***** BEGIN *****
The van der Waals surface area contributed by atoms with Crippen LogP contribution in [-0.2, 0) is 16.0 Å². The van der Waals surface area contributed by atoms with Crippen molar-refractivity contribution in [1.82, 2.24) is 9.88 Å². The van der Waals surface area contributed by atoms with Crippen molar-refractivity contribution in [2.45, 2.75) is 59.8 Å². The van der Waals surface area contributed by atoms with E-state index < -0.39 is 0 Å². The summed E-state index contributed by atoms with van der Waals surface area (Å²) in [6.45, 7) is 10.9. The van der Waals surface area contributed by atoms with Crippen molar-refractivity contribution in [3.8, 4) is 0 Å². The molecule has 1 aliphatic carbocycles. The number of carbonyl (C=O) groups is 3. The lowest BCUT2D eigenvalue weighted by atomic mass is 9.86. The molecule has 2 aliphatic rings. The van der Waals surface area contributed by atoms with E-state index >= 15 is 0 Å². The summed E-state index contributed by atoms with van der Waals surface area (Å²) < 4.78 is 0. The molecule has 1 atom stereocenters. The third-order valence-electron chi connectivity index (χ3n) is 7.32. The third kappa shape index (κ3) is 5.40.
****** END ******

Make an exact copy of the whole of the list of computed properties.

The van der Waals surface area contributed by atoms with Crippen LogP contribution in [-0.2, 0) is 16.0 Å². The van der Waals surface area contributed by atoms with Crippen molar-refractivity contribution in [1.82, 2.24) is 9.88 Å². The van der Waals surface area contributed by atoms with Crippen molar-refractivity contribution in [2.45, 2.75) is 59.8 Å². The van der Waals surface area contributed by atoms with E-state index < -0.39 is 0 Å². The summed E-state index contributed by atoms with van der Waals surface area (Å²) in [6.45, 7) is 10.9. The van der Waals surface area contributed by atoms with Crippen molar-refractivity contribution in [3.8, 4) is 0 Å². The molecule has 1 aliphatic carbocycles. The number of carbonyl (C=O) groups is 3. The lowest BCUT2D eigenvalue weighted by atomic mass is 9.86. The molecule has 2 aliphatic rings. The van der Waals surface area contributed by atoms with E-state index >= 15 is 0 Å². The summed E-state index contributed by atoms with van der Waals surface area (Å²) < 4.78 is 0. The molecule has 1 atom stereocenters. The third-order valence-electron chi connectivity index (χ3n) is 7.32. The third kappa shape index (κ3) is 5.40.